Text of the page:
WS: The tech media of today, at least in the US, seems to have drastically shrunk. Famous editors are now working for product companies. How do you get your message out to customers in such an environment?
JA: I don’t know actual statistics in terms of size, but my perception is that it has evolved and transformed more so than shrunk. We are closer connected to our customers than ever through a variety of communication media and tools; our marketing is evolving with increased use of social media; and while we continue to use traditional media and event forums, we strive to do so in a more targeted manner.
WS: What’s the biggest change you’ve seen in the market since the meltdown of late 2008?
JA: The biggest change in our industry has been the shift to and growth of mobile computing and communications. While we can’t ever say what the trajectory would have been without the meltdown, it has been meteoric even in the face of it. The evolution of increasingly powerful CPU, GPU, and communications IP into highly integrated mobile SoC platforms; the competitive leverage of low power technologies and architectures; the rise of new operating systems; and the entrance of new industry titans along with the clash of the old—it all nets out to very exciting times we live in, and we’re really only on the cusp of this revolution.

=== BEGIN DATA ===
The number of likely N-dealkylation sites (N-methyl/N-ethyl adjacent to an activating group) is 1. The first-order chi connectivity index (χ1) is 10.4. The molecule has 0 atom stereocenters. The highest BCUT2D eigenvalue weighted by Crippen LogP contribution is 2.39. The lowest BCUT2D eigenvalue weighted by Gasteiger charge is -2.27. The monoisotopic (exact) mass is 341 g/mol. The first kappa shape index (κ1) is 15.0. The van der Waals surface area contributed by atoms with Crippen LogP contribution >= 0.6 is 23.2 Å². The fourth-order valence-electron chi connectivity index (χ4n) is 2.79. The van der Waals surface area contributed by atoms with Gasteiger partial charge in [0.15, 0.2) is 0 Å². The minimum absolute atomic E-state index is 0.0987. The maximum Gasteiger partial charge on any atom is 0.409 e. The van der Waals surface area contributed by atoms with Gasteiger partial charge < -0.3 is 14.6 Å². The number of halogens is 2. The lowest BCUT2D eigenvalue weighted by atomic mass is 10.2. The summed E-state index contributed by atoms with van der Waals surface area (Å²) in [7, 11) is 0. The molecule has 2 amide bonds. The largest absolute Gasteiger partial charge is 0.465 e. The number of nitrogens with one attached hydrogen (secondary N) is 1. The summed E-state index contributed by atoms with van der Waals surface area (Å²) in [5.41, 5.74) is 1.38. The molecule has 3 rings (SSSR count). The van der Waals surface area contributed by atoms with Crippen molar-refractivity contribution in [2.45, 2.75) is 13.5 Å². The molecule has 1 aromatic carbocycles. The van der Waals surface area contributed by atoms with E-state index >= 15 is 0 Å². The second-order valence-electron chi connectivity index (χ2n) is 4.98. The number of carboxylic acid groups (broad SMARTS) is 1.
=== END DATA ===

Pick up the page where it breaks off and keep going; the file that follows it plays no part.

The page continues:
WS: It wasn’t long ago that many IP companies were worried about licensing IP to China. Has that changed post-2008?